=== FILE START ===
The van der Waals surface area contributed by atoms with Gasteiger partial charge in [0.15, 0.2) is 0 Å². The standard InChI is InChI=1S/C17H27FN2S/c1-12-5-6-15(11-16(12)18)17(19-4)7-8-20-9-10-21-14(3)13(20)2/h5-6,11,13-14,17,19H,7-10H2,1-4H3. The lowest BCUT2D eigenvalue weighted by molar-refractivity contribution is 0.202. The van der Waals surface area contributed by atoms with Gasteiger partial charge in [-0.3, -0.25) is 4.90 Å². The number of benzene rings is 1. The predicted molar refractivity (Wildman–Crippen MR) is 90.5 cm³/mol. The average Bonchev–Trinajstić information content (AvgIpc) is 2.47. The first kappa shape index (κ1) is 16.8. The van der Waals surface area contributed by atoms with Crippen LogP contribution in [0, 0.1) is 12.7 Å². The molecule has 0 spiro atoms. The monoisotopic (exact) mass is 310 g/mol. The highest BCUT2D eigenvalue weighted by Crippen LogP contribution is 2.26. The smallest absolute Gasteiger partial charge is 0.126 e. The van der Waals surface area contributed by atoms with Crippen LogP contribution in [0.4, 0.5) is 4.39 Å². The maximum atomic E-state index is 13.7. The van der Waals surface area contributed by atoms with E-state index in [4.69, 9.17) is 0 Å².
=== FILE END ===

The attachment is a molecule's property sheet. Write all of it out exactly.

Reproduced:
The van der Waals surface area contributed by atoms with Gasteiger partial charge in [0.15, 0.2) is 0 Å². The standard InChI is InChI=1S/C17H27FN2S/c1-12-5-6-15(11-16(12)18)17(19-4)7-8-20-9-10-21-14(3)13(20)2/h5-6,11,13-14,17,19H,7-10H2,1-4H3. The lowest BCUT2D eigenvalue weighted by molar-refractivity contribution is 0.202. The van der Waals surface area contributed by atoms with Gasteiger partial charge in [-0.3, -0.25) is 4.90 Å². The number of benzene rings is 1. The predicted molar refractivity (Wildman–Crippen MR) is 90.5 cm³/mol. The average Bonchev–Trinajstić information content (AvgIpc) is 2.47. The first kappa shape index (κ1) is 16.8. The van der Waals surface area contributed by atoms with Crippen LogP contribution in [0, 0.1) is 12.7 Å². The molecule has 0 spiro atoms. The monoisotopic (exact) mass is 310 g/mol. The highest BCUT2D eigenvalue weighted by Crippen LogP contribution is 2.26. The smallest absolute Gasteiger partial charge is 0.126 e. The van der Waals surface area contributed by atoms with Crippen LogP contribution in [0.4, 0.5) is 4.39 Å². The maximum atomic E-state index is 13.7. The van der Waals surface area contributed by atoms with E-state index in [4.69, 9.17) is 0 Å².